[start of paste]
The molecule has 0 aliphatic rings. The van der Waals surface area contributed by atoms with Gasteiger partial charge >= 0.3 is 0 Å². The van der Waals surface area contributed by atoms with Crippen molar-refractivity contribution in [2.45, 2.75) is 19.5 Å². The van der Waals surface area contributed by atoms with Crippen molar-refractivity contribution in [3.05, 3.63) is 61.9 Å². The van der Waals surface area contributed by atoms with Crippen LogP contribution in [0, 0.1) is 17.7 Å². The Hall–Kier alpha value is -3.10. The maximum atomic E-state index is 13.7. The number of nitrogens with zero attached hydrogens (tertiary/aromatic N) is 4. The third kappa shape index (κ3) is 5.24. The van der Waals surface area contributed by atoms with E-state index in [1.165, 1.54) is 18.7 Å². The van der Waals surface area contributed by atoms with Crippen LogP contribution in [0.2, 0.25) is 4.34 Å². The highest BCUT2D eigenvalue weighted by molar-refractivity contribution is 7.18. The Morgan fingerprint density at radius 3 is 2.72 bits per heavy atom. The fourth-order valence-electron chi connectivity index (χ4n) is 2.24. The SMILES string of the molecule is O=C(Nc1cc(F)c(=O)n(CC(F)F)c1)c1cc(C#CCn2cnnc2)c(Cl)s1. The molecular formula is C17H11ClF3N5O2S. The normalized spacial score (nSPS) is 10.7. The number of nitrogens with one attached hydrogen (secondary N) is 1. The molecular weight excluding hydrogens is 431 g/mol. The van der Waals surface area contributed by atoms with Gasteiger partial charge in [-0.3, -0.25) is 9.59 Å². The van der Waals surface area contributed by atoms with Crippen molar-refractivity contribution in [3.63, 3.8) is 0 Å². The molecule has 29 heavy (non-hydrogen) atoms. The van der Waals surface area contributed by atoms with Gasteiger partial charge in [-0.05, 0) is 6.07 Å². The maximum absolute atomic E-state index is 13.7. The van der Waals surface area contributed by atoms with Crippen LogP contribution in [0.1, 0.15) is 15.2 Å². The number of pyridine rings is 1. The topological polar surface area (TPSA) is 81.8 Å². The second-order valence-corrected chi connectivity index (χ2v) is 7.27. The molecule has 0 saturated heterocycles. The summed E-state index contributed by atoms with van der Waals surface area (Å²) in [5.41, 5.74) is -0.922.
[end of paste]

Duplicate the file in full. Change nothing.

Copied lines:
The molecule has 0 aliphatic rings. The van der Waals surface area contributed by atoms with Gasteiger partial charge >= 0.3 is 0 Å². The van der Waals surface area contributed by atoms with Crippen molar-refractivity contribution in [2.45, 2.75) is 19.5 Å². The van der Waals surface area contributed by atoms with Crippen molar-refractivity contribution in [3.05, 3.63) is 61.9 Å². The van der Waals surface area contributed by atoms with Crippen LogP contribution in [0, 0.1) is 17.7 Å². The Hall–Kier alpha value is -3.10. The maximum atomic E-state index is 13.7. The number of nitrogens with zero attached hydrogens (tertiary/aromatic N) is 4. The third kappa shape index (κ3) is 5.24. The van der Waals surface area contributed by atoms with E-state index in [1.165, 1.54) is 18.7 Å². The van der Waals surface area contributed by atoms with Crippen LogP contribution in [0.2, 0.25) is 4.34 Å². The highest BCUT2D eigenvalue weighted by molar-refractivity contribution is 7.18. The Morgan fingerprint density at radius 3 is 2.72 bits per heavy atom. The fourth-order valence-electron chi connectivity index (χ4n) is 2.24. The SMILES string of the molecule is O=C(Nc1cc(F)c(=O)n(CC(F)F)c1)c1cc(C#CCn2cnnc2)c(Cl)s1. The molecular formula is C17H11ClF3N5O2S. The normalized spacial score (nSPS) is 10.7. The number of nitrogens with one attached hydrogen (secondary N) is 1. The molecular weight excluding hydrogens is 431 g/mol. The van der Waals surface area contributed by atoms with Gasteiger partial charge in [-0.3, -0.25) is 9.59 Å². The van der Waals surface area contributed by atoms with Crippen molar-refractivity contribution in [3.63, 3.8) is 0 Å². The molecule has 29 heavy (non-hydrogen) atoms. The van der Waals surface area contributed by atoms with Gasteiger partial charge in [-0.05, 0) is 6.07 Å². The maximum absolute atomic E-state index is 13.7. The van der Waals surface area contributed by atoms with Crippen LogP contribution in [0.1, 0.15) is 15.2 Å². The number of pyridine rings is 1. The topological polar surface area (TPSA) is 81.8 Å². The second-order valence-corrected chi connectivity index (χ2v) is 7.27. The molecule has 0 saturated heterocycles. The summed E-state index contributed by atoms with van der Waals surface area (Å²) in [5.41, 5.74) is -0.922.